Introduction

AP® Physics

1. Basics

2. Kinematics

3. Forces & Newton's Laws

4. Torque & Rotational Dynamics

5. Centripetal Force & Orbits

6. Energy, Work & Power

7. Momentum & Collisions

8. Simple Harmonic Motion & Waves

Why does a boat float in water but a boat anchor sinks? What actually causes something to float?

The answer is the **buoyant force**. This is an upwards force that acts on any object submerged in a fluid. But there's nothing magical about
it - the buoyant force is just the net force caused by the fluid pressure, and since pressure increases with depth the net force is upwards.

While taking a bath, an ancient Greek physicist named Archimedes discovered that the upward buoyant force on a submerged object is equal to the
weight of the fluid that the object displaces (known as **Archimedes' principle**).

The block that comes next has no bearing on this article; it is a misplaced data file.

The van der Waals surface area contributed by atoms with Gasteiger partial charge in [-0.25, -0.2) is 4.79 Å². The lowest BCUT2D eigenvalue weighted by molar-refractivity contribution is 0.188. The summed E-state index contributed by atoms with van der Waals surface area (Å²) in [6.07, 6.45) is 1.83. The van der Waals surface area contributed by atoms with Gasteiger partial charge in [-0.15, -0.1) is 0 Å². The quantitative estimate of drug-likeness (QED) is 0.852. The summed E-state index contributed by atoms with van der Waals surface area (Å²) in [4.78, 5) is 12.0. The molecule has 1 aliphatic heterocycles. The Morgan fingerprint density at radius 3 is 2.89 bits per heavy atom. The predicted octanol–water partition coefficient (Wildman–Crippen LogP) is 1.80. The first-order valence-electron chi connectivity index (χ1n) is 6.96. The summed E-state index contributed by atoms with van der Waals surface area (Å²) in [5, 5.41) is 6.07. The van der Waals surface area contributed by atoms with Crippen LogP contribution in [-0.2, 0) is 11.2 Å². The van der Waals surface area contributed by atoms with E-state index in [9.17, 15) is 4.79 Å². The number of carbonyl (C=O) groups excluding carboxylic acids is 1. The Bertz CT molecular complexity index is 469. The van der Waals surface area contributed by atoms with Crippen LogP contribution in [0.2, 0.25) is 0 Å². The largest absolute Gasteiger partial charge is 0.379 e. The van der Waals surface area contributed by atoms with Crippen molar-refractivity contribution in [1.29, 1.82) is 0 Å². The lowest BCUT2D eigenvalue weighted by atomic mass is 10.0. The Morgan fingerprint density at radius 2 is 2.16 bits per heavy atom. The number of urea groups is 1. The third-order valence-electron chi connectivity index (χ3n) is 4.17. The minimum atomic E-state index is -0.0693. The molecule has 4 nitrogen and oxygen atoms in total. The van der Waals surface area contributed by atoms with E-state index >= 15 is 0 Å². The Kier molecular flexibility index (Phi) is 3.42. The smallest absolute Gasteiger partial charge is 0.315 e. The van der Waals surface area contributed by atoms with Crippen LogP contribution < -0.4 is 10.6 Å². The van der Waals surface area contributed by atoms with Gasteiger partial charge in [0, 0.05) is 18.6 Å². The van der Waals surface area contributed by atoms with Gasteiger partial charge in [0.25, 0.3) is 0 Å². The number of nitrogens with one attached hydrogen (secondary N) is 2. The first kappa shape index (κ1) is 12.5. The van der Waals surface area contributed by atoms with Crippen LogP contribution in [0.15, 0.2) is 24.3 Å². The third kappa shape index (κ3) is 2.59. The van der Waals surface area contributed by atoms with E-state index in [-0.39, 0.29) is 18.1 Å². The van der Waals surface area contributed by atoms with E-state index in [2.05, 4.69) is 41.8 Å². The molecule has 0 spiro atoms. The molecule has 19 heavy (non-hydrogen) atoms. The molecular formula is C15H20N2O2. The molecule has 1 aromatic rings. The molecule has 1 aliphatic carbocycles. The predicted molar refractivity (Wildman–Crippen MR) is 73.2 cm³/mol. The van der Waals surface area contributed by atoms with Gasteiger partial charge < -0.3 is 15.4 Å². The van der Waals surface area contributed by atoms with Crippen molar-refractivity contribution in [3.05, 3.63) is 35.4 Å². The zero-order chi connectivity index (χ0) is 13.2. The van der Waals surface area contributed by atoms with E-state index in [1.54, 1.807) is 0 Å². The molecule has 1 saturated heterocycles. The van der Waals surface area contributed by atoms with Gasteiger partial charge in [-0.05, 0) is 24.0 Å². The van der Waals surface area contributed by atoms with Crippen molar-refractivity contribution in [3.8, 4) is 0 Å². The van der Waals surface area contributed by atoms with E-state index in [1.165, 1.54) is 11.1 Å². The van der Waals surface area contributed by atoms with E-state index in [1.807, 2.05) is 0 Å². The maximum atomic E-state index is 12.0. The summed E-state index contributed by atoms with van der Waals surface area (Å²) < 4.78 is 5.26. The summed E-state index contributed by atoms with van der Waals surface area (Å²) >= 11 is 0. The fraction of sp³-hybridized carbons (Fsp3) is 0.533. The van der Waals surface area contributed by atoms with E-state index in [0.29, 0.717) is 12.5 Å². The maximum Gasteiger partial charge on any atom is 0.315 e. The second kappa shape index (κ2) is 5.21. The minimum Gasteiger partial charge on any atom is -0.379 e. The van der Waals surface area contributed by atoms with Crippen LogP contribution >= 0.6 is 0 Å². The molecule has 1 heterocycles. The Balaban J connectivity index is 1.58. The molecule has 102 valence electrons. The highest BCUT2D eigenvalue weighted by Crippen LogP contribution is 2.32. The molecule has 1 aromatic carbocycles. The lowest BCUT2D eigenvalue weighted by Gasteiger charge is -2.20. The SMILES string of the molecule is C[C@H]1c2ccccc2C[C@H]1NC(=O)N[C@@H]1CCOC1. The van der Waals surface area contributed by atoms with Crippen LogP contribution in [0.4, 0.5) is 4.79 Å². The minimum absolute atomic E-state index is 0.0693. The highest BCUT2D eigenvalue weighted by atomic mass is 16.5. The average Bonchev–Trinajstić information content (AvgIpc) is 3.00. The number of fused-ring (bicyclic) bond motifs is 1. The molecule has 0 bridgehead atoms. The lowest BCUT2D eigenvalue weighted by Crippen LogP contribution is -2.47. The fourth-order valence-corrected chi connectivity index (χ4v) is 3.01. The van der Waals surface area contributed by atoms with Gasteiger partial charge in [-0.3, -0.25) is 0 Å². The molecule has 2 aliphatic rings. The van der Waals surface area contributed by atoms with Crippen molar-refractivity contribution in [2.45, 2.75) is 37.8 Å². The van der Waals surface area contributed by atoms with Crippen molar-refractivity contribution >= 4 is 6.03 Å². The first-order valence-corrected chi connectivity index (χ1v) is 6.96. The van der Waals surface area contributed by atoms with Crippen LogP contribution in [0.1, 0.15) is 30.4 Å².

In this lesson we'll learn about the buoyant force, how it works and how to calculate it.

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**Answers**

1

- Crash Course - Fluids at Rest (5:55)
- Michel van Biezen - Buoyancy Force
- Michel van Biezen - Archimedes Principle: Density of an Object
- Matt Anderson - Will It Float? Archimedes Principle
- Matt Anderson - How Much of an Iceberg is Under Water?

- Organic Chemistry Tutor - Archimedes Principle, Buoyant Force
- Organic Chemistry Tutor - How to Calculate the Fractional Volume Submerged

Why does a boat float in water but a boat anchor sinks? What actually causes something to float?

The answer is the **buoyant force**. This is an upwards force that acts on any object submerged in a fluid. But there's nothing magical about
it - the buoyant force is just the net force caused by the fluid pressure, and since pressure increases with depth the net force is upwards.

While taking a bath, an ancient Greek physicist named Archimedes discovered that the upward buoyant force on a submerged object is equal to the
weight of the fluid that the object displaces (known as **Archimedes' principle**).

In this lesson we'll learn about the buoyant force, how it works and how to calculate it.

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